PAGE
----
The World Food Program warned on Friday that it is only a matter of time before Somalia is hit by famine and people start dying in droves.
The UN food agency said it has been able to prevent famine in Somalia by dramatically increasing food aid to millions of very hungry people.
WFP Somalia Deputy Country Director, Laura Turner, said international donations had allowed for more aid, reaching nearly 4.2 million people with food and cash relief.
Speaking from the Somali capital, Mogadishu, he said the WFP was providing food and nutrition assistance to a record number of people. He said beneficiaries include half a million malnourished children and mothers with malnutrition treatment services.
He said the increased food aid had so far prevented Somalia’s hunger crisis from reaching the point of no return. However, he warned that Somalia is not yet out of danger.
“We are in a desperate race against time,” he said. “As we discussed a month ago, if the situation continues to worsen, and we expect it will because we are in the rainy season at the moment, and we have not seen the rain is coming. Or that aid aid does not continue to increase to meet the growing needs, then famine is predicted before the end of this year.”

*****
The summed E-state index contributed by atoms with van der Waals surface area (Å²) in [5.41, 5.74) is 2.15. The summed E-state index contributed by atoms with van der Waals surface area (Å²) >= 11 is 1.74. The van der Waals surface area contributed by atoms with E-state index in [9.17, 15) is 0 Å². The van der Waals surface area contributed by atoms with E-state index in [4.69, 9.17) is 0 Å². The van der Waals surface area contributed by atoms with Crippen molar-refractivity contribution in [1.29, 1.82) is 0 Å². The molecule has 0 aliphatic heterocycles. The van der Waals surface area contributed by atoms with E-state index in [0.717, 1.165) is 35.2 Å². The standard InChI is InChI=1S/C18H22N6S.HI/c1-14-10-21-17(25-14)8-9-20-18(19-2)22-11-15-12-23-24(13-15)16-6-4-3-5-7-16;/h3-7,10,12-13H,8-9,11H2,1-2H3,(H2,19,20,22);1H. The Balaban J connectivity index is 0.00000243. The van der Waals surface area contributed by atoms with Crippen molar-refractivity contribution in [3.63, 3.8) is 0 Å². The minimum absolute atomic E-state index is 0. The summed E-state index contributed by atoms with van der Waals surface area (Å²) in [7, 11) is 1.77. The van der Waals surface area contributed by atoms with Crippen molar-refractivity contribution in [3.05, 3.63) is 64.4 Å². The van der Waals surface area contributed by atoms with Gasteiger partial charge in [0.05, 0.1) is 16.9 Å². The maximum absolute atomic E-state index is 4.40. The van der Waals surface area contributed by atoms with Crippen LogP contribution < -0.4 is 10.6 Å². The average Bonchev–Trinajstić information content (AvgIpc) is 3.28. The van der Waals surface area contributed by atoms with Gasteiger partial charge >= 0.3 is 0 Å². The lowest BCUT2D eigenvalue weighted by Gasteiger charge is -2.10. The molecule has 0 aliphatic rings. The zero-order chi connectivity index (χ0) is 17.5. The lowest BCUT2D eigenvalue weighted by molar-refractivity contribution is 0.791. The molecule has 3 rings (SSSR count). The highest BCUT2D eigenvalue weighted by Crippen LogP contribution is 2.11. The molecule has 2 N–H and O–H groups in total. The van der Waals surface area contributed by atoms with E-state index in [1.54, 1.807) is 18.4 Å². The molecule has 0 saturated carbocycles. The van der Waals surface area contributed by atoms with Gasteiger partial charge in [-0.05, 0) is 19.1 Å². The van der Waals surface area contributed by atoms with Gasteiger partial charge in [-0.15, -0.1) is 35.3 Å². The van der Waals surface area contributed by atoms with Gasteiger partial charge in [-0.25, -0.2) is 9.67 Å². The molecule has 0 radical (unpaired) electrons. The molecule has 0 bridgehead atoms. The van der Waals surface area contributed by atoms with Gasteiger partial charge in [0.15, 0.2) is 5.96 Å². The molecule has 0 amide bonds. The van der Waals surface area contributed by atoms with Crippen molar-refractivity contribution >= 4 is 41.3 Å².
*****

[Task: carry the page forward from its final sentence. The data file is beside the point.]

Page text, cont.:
The United Nations predicts that famine will be likely in the Baidoa and Burhakaba areas of the country’s Bay region. It predicts that up to 6.7 million people across the country will face crisis-level food insecurity before the end of the year.
Turner said the WFP is now reaching more than double the number of vulnerable people with aid it was reaching earlier this year. He said food aid alone will not prevent loss of life.
“Disease, poor hygiene, dehydration – they are all equally worrying,” he said. “We are working very closely on an integrated response to make sure that sanitation, water access, health services are also included in what we are doing so that we can address the this is what drives deaths.”
Turner said in her 20-year humanitarian career she has never experienced such a looming disaster. He called high rates of malnutrition appalling, saying severely malnourished children were at particular risk of dying from starvation and disease.
The World Health Organization reports that half of Somalia’s children, around 1.8 million, suffer from this condition.